The staggering rate of store closures that has rocked the retail industry over the last couple years is expected to continue in 2019, with roughly the same level of closures expected this year.
Retailers closed a record-breaking 102 million square feet of store space in 2017, then smashed that record in 2018 by closing another 155 million square feet of space, according to estimates by the commercial real estate firm CoStar Group.
“This year we are predicting more of the same in the retail space,” said Drew Myers, a CoStar senior consultant.
Retailers have announced more than 4,000 store closures so far this year, according to an analysis by Business Insider. This list is expected to grow in the coming months.
Payless, Gymboree, Shopko, Performance Bicycle, and Charlotte Russe are responsible for the bulk of the expected closures announced to date. All four companies have filed for bankruptcy and announced full or partial liquidations.
Payless alone, which said this week it would liquidate 2,500 stores, accounts for more than half of the expected closures.
Sears, which recently emerged from bankruptcy, is also a key contributor to the closings. The company is expected to close 70 Sears stores and 50 Kmart stores this month in its third wave of closings since filing for bankruptcy in October.
Department stores will drive most of the closures
Most of the closures this year will continue to be concentrated in big-box and department stores, Myers said.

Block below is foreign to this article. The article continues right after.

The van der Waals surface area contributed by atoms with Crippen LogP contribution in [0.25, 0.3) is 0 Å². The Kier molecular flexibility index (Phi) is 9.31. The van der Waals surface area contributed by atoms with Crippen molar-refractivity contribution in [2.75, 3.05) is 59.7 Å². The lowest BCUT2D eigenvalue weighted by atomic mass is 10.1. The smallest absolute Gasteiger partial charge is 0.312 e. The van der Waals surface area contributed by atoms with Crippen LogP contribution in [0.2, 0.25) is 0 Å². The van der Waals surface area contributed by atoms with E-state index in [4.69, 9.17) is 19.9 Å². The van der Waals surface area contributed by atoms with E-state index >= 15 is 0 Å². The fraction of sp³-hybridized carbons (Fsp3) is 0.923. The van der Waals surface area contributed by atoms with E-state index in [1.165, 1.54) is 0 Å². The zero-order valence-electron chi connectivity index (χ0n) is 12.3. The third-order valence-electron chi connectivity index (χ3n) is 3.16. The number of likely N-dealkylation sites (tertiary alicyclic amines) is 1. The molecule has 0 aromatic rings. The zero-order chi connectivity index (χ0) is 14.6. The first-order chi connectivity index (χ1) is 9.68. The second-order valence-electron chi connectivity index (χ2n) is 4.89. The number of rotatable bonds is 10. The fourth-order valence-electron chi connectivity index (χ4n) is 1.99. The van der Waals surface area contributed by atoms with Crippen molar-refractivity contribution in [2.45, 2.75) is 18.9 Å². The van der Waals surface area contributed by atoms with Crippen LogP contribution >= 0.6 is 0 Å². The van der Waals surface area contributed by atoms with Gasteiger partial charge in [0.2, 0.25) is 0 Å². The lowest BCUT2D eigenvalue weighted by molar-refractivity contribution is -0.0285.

“Certainly department stores and apparel brands are a little more stressed today than in years past, so that is the big driver,” he said.
Last year, just three companies — Toys R Us, Bon-Ton Stores, and Sears — were responsible for 75% of the retail closings in the US. Toys R Us and Bon-Ton liquidated after filing for bankruptcy, according to CoStar.
Even healthy retailers are closing stores, however, in an effort to improve profitability against the backdrop of an overly saturated retail market.
There’s roughly 52 square feet of retail space per person in the US, compared to 19 square feet of retail space in the UK, according to CoStar.
This market oversaturation suggests the US is still in the “early innings” of mass store closures, according to a report last October by the advisory firm Cowen and Company.
While some analysts have declared an end to the retail apocalypse, the fallout from this period of upheaval appears to be far from over.
Find the specific locations of closing stores below: